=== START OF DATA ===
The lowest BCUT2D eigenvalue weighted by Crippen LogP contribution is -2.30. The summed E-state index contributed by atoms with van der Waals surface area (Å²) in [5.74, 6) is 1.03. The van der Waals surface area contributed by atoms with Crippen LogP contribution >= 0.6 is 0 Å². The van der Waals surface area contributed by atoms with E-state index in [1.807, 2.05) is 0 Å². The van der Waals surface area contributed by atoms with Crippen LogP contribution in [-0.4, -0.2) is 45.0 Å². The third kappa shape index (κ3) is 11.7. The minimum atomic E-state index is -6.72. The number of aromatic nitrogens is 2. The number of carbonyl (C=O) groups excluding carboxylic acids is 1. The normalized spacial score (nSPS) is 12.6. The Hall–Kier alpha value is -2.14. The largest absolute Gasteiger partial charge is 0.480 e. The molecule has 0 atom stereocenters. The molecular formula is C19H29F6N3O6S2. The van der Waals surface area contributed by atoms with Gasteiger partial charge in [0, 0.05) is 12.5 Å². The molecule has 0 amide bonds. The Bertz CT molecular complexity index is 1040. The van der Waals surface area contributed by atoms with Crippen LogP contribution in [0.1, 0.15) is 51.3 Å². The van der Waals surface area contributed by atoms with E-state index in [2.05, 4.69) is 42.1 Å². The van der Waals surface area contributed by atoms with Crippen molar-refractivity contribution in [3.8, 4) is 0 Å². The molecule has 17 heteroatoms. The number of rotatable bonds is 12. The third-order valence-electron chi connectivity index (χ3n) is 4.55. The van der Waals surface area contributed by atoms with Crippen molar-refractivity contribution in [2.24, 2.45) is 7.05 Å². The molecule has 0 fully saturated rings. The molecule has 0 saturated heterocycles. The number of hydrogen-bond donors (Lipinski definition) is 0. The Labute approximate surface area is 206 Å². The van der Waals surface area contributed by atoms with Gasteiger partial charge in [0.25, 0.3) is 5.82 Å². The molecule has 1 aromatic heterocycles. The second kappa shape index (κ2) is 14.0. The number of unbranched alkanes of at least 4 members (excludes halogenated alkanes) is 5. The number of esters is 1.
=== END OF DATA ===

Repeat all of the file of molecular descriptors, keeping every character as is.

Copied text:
The lowest BCUT2D eigenvalue weighted by Crippen LogP contribution is -2.30. The summed E-state index contributed by atoms with van der Waals surface area (Å²) in [5.74, 6) is 1.03. The van der Waals surface area contributed by atoms with Crippen LogP contribution >= 0.6 is 0 Å². The van der Waals surface area contributed by atoms with E-state index in [1.807, 2.05) is 0 Å². The van der Waals surface area contributed by atoms with Crippen LogP contribution in [-0.4, -0.2) is 45.0 Å². The third kappa shape index (κ3) is 11.7. The minimum atomic E-state index is -6.72. The number of aromatic nitrogens is 2. The number of carbonyl (C=O) groups excluding carboxylic acids is 1. The normalized spacial score (nSPS) is 12.6. The Hall–Kier alpha value is -2.14. The largest absolute Gasteiger partial charge is 0.480 e. The molecule has 0 atom stereocenters. The molecular formula is C19H29F6N3O6S2. The van der Waals surface area contributed by atoms with Gasteiger partial charge in [0, 0.05) is 12.5 Å². The molecule has 0 amide bonds. The Bertz CT molecular complexity index is 1040. The van der Waals surface area contributed by atoms with Crippen LogP contribution in [0.1, 0.15) is 51.3 Å². The van der Waals surface area contributed by atoms with E-state index in [2.05, 4.69) is 42.1 Å². The van der Waals surface area contributed by atoms with Crippen molar-refractivity contribution in [3.8, 4) is 0 Å². The molecule has 17 heteroatoms. The number of rotatable bonds is 12. The third-order valence-electron chi connectivity index (χ3n) is 4.55. The van der Waals surface area contributed by atoms with Crippen molar-refractivity contribution in [2.24, 2.45) is 7.05 Å². The molecule has 0 fully saturated rings. The molecule has 0 saturated heterocycles. The number of hydrogen-bond donors (Lipinski definition) is 0. The Labute approximate surface area is 206 Å². The van der Waals surface area contributed by atoms with Gasteiger partial charge in [0.25, 0.3) is 5.82 Å². The molecule has 1 aromatic heterocycles. The second kappa shape index (κ2) is 14.0. The number of unbranched alkanes of at least 4 members (excludes halogenated alkanes) is 5. The number of esters is 1.